Driven by rising incomes, demand for animal-source foods in Africa and Asia is expected to increase up to 200% by 2030. Efficient crop and livestock production and natural resource use will drive employment, environmental, nutrition and income gains in a subsector likely to be dominated by smallholders.
ILRI and India’s National Institute of Animal Biotechnology (NIAB) have formalized a partnership to work together in livestock genetics and animal health research programs for human and livestock development in India.
As the Centre for Tropical Livestock Genetics and Health (CTLGH) approached its five-year milestone, the principals of the founding partner organizations met at the International Livestock Research Institute (ILRI) to discuss the progress made so far and plan for the centre’s future. CTLGH’s vision is to ‘support more resilient, sustainable and profitable tropical …
On 25 July 2019, the US ambassador to Mali, Dennis Hankins, visited Ifola village in Sikasso, Mali, to meet communities supported by the ILRI-led Feed the Future Mali Livestock Technology Scaling Program.
In early June this year, policymakers, researchers, government and private sector representatives from Kenya, Germany and Uganda met in Kampala to launch the BuildUganda project. Funded by the German government, BuildUganda is a research for development collaboration to prevent and tackle animal diseases and zoonoses in Uganda. Its focus on ‘healthy animals for healthy food and healthy people’ reflects the importance of livestock in the lives and livelihoods of Uganda’s population.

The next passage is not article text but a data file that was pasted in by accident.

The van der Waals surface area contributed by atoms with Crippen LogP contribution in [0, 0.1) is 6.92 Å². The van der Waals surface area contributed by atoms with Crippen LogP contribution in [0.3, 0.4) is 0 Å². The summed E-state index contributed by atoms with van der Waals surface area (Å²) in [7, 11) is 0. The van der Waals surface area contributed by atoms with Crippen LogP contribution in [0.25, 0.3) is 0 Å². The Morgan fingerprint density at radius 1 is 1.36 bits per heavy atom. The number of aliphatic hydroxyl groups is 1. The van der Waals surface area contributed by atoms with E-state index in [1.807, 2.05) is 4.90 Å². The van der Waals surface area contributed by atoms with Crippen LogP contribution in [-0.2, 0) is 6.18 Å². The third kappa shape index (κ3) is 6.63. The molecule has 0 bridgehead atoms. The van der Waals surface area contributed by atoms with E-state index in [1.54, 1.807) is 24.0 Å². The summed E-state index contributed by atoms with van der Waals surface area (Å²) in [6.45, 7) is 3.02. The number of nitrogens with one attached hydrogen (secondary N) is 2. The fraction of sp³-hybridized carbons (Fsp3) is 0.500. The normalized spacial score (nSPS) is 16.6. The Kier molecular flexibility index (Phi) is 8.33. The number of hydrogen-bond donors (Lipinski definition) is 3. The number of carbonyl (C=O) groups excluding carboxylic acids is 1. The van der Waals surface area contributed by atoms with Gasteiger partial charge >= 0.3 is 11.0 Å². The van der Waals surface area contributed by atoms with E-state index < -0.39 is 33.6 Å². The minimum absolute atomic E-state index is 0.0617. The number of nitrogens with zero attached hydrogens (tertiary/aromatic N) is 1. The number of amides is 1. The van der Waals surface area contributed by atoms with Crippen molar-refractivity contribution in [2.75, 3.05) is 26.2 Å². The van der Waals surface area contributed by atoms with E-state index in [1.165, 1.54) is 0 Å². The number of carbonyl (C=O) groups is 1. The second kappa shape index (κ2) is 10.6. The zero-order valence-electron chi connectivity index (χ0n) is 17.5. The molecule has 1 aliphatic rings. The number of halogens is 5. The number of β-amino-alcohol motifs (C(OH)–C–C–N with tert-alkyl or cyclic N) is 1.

Don’t miss these two superb and VERY short videos describe how new ideas in animal husbandry are transforming Ethiopian incomes, animal pastures and livestock livelihoods.
Jimmy Smith, director general of the International Livestock Research Institute (ILRI), speaks at the Africa Food Security Leadership Dialogue today, which is being held in Kigali, Rwanda. Smith discussed some of the major research and development impacts that ILRI is making to mitigate the emissions from livestock, including a new methodology to determine, for the first time, the quantities of greenhouse gases emitted by African smallholder livestock systems.
The case of women’s empowerment, food security and nutrition of pastoral communities in Tanzania By Alessandra Galiè, senior gender scientist, ILRI In our research on livestock for better livelihoods we often argue for mixed-method approaches: Combining quantitative and qualitative research methodologies will, we think, enhance the quality of our research and the validity of our findings. …